The Trilingual Inscriptions of Darius and Xerxes at Ganj Nameh

About 12 kilometers southwest of the ancient city of Ecbatana (modern Hamadan) in western Iran, and 2,000 meters above sea level on Mount Alvand, are two huge panels carved into the rock. They are cuneiform inscriptions made in the time of Darius I the Great and his son Xerxes I.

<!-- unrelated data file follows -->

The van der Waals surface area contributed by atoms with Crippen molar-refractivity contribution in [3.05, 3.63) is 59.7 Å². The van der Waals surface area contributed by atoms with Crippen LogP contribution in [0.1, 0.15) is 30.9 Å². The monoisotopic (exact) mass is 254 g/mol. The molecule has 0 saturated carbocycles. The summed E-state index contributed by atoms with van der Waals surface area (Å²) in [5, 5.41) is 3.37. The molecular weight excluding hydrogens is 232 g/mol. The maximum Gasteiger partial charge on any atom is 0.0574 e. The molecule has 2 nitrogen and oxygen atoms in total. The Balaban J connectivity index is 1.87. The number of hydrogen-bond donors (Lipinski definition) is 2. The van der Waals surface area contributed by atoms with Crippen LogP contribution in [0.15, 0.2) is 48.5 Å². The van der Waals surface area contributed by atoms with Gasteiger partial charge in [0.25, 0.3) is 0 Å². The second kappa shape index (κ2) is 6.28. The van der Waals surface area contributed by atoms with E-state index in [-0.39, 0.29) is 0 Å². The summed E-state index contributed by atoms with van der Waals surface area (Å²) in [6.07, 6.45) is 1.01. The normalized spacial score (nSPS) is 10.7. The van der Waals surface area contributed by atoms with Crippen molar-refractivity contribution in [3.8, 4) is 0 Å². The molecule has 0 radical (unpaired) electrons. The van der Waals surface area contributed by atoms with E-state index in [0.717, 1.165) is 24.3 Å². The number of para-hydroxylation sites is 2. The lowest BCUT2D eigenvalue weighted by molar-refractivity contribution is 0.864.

At some point in antiquity, possibly after Alexander's conquest, the inscriptions became unreadable as there was no longer anyone who knew how to read the ancient cuneiform script.

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Local people began to make legends and conjectures about them, and came to the conclusion that they must contain the secret code that leads to a fabulous hidden treasure, so they called the place Ganj Nameh, literally book of treasures.

The Ganj Nameh Inscriptions

The Ganj Nameh Inscriptions. Photo: Salman arab ameri/Wikimedia


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